With changes at the NCAA, UC Davis was one of the first three schools to undergo a four-year transition, instead of the previous two-year process. The NCAA certification process included a campus self-study with faculty, staff and student committees charged with examining such topics as governance, rules compliance, academic integrity, equity and welfare of the student-athlete. And as part of the process, an NCAA peer-review team visited campus to meet with the self-study teams, inspect facilities and evaluate the campus's readiness to be a Division I school.
Core principles, academic integrity
UC Davis officials established eight core principles to guide the campus through the transition process. Among them: admission and graduation standards must not be altered or amended for student-athletes; all sports are on an equal footing; and the institutional commitment to achieving gender equity must be maintained.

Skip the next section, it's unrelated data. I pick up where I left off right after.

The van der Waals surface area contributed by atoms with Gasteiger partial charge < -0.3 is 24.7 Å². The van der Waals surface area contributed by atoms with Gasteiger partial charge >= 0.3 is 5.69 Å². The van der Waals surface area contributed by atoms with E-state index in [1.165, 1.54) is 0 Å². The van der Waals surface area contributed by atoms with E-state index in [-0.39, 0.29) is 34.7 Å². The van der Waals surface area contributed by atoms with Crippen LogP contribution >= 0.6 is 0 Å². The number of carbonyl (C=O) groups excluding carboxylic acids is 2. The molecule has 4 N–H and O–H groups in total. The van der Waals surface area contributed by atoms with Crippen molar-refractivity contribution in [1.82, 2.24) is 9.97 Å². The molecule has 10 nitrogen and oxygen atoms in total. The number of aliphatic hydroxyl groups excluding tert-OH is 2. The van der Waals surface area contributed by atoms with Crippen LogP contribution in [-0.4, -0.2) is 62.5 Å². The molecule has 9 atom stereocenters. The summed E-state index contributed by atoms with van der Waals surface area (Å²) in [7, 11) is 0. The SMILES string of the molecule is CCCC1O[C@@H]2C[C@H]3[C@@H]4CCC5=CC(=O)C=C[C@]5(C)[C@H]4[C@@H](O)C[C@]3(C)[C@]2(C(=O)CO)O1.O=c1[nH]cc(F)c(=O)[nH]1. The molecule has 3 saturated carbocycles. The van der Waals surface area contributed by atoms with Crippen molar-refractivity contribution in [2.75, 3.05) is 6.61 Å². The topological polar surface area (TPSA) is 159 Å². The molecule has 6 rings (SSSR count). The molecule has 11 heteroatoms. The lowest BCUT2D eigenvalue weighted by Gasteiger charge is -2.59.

Kim Elsbach, a management professor who chairs the athletic administrative advisory committee and serves as UC Davis' faculty athletic representative to the NCAA, said UC Davis is steadfast in its commitment to the priority of education.
Elsbach pointed to a recent study that showed UC Davis student-athletes are doing better than the rest of the student population in academic performance and graduation rates -- an important measure of accountability.
"There is a constant struggle to balance the demands of being a Division I school and maintaining our commitment to academics over athletics," she said. "The results of this study illustrate our continued dedication to academic integrity."